Fortunately, this book is one of the slightly more accessible ones since it’s translated. Within the book, he breaks down the paradoxes of conventional understandings of morality. By doing this, he sets the stage for a lot of the 20th-century thought process that followed.

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          Buy “Beyond Good & Evil” here.

          5. Meditations on First Philosophy

            In Meditations on First Philosophy, René Descartes breaks his book down into six meditations. The book takes a journalistic style that is structured much like a six-day course of meditation. On day one, he gives instructions on discarding all belief in things that are not guaranteed. After that, he tries to establish what can be known for sure. Similar to Meditations, this is a staple and influential philosophical text that you can pick up.

            Buy “Meditations on First Philosophy” here.

            6. Ethics

              Written by Benedict de Spinoza, this came at a time during the Age of Enlightenment. Enlightenment was a movement that dominated the world of ideas in Europe during the 17th and 18th centuries and with that, many schools of thought emerged and were presented through books.

              Out of the many influential philosophy books published back then, Ethics dominated during this period as it discussed the basis of rationalism. Even though we’ve developed further beyond that, Ethics can introduce new ways of thinking from this particular school of thought.

              Buy “Ethics” here.

              7. Critique of Pure Reason

                Immanuel Kant is another great philosopher who brought together two of history’s biggest opposing schools of thought into a single book. Those schools being rational thought and empirical experiential knowledge—knowledge gained through experience.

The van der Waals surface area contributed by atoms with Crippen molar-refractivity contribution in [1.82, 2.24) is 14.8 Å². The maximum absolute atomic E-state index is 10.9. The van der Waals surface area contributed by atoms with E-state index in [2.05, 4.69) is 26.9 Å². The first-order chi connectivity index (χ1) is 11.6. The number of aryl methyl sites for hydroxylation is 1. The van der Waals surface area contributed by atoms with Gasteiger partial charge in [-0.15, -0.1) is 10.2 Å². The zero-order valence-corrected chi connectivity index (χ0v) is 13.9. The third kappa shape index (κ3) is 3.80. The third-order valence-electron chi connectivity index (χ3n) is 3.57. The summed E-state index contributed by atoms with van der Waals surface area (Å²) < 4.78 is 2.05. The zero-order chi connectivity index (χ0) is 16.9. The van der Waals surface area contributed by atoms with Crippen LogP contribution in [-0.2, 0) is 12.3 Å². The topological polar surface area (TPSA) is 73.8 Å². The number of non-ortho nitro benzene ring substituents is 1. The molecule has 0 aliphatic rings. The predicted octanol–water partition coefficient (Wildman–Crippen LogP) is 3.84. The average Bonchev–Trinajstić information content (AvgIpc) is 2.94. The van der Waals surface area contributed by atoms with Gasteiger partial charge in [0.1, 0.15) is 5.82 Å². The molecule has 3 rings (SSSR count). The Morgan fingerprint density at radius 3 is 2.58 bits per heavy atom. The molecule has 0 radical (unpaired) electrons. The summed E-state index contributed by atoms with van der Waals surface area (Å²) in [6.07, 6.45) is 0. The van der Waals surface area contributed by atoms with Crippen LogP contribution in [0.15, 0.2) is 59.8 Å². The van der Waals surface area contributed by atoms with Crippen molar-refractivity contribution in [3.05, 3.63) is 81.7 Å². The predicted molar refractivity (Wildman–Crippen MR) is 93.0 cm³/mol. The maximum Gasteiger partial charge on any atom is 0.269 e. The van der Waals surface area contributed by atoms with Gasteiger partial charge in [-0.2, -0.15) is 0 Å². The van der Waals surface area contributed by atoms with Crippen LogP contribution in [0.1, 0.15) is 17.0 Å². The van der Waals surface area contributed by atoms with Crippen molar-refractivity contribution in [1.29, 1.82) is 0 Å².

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                In Critique of Pure Reason, Kant explores human reason and then works to establish its illusions and get down to core constituents. Overall, you can learn more about human behavior and thought processes and thus, open your mind more to how you think and process everything around you.

                Buy “Critique of Pure Reason” here.

                8. On the Genealogy of Morals

                  Another piece of work from Nietzsche that is accessible to us is On the Genealogy of Morals. According to Nietzsche, the purpose of this book is to call attention to his previous writings. That said, it does more than that so you don’t need to worry so much about reading his other books.

                  In this book, he expands on the cryptic aphorisms that he brings up in Beyond Good and Evil and offers a discussion or morality in a work that is more accessible than a lot of his previous work.